I practiced Karate Shotokan for 2 years in the early eighties; I had a go at Wado Ryu in 1994 for less then a year and I then trained in many occasions with experts, dan level, of Goju Ryu, Shorin Ryu and Kyokushin kaikan. I find it an interesting martial art(s) that brings, in most cases the whole Japanese (and Okinawan) tradition.
I will generalise in this post Karate as a single martial art while I am aware and encourage the reader to find out the differences between the over 10 main styles that all share similar techniques but develop a variety of strategies and preferences for linear rather than circular movements, harder versus softer approach to attacks and blocks and so on. Karate manifests itself with a broad variety of strikes using various parts of the hand, elbow, knee, and foot. Hands can be used to strike with a closed fist to hit in a traditional punch with the knuckles, hammer fist or back fist; open hand can deliver the chop with the external edge, knife hand or poke with fingers, finishing with palm strikes. A foot can hit with the ball in a front kick, the edge in a side kick and the hill in a rear kick.
A Karate class is usually regulated by a number of rituals like the initial salute, bowing toward the master and fellow students and kneeling in line while the master explains. The basic techniques, punches and kicks are usually taught first, together with the simpler stances and guards. Other strikes and advanced stances and position come later, at higher ranks.
When training Karate practitioners become aware of the famous 3 K:
- Kata, representing forms: they are sets of choreographed moves, to be practiced solo, simulating a fight against a number of opponents.
- Kihon, representing technical training: when two people are practicing various techniques attacking and defending each other.
- Kumite, representing fighting: when two opponents are facing each other and freely attack and defend each other in a competitive way. Rules about Kumite vary between styles: in some cases it’s bases on point sparring, with numerous limitations about areas that can be hit (e.g. no legs or back) while in other cases it’s free, full contact.
Karate (that in Japanese translates as empty hand, with the mean of fighting without a weapon) is a traditional martial art that originated during the 19th century in Okinawa when it was independent from the rest of Japan and it later spread across Japan. While some influence of Chinese martial arts is found in the very early stages of its development the various styles of Karate developed independently in Japan and Okinawa. Karate started to have a significant presence in the West after WWII and gained great popularity after the big wave of Hong Kong movies that were shown in cinema theatres in the early seventies. The Kung Fu shown in most of these movies was similar enough, to untrained eyes, to stimulate and encourage many people to start learning and practicing Karate.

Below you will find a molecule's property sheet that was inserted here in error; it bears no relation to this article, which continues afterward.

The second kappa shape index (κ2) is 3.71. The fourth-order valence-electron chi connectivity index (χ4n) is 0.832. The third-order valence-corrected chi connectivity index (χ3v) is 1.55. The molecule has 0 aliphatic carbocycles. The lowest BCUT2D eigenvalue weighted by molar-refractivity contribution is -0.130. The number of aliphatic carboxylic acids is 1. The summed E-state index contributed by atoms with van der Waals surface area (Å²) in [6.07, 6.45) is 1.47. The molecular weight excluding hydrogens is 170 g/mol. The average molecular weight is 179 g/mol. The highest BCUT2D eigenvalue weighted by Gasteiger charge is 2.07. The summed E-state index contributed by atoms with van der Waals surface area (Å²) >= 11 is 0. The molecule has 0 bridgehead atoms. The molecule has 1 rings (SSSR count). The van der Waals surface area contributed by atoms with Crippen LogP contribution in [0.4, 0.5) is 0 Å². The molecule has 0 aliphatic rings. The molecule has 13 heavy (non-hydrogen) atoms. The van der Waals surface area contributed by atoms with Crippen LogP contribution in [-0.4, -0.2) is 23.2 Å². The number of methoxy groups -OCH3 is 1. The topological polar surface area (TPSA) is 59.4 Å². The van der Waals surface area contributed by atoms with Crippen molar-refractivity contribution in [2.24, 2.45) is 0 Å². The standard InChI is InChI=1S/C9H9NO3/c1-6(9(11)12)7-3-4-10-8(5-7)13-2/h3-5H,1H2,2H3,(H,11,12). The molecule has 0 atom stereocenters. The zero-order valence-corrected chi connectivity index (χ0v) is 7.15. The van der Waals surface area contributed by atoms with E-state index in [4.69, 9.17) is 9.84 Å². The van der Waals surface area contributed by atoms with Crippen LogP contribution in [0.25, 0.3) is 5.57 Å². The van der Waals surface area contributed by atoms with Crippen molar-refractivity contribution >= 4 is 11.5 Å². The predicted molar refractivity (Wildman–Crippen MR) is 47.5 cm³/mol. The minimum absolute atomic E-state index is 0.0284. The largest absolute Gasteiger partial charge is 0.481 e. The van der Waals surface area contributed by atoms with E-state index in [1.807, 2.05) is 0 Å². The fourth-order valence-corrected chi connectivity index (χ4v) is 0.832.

What I like about Karate
Karate, like many martial arts, teaches and improves coordination, body awareness, and increases fitness helping to delivery faster and powerful techniques. With an average practice of 2-4 hours per week it keeps the practitioner in good shape and it can avoid the need for gym or other sport activities. The continuous training helps to ensure a good harmony between mind and body that can be utilized outside the Dojo (the venue where a Japanese martial art is practiced). Karate teaches essentially 3 good things:
- How to have snapping, explosive, techniques that can hit at the required and wanted level of power.
- Great control of one’s body at speed: you learn to have good coordination and how to hold your body in very precise positions.
- Devotion and respect for the master and fellow students: it instils discipline and rigour in practice and in life.
What I don’t like about Karate
In my experience Karate has 4 main limitations:
- The basic concept of guard is very open, offering a large percentage of the practitioner body a face available to the opponent’s attacks.
- Most karate styles rely on very strong, decisive, strikes assuming that a single kick or punch will stop the opponent. Bad news starts when this doesn’t happen.
- It’s not very effective in pure self defence terms: most of the practice makes lot of assumptions that are simply not true and when a random attacker hits you. I know of many experts of Karate that were seriously injured in street brawls.
- Some of its training can bring long term damages to joints and limbs: I feel that some of the practices failed to evolve into the latest discoveries in terms of physiology and sport sciences.
I am convinced that the basics of Karate are useful as a general concept. I would suggest it as excellent first martial arts, especially for children and young people because of the discipline and respects it instils. Classes for children as usually very well controlled in order to keep the practice safe for young people.
In any case I firmly believe that a decent or good knowledge of two or three martial arts is fundamental to have a reasonable understanding of how the same thing can be done differently.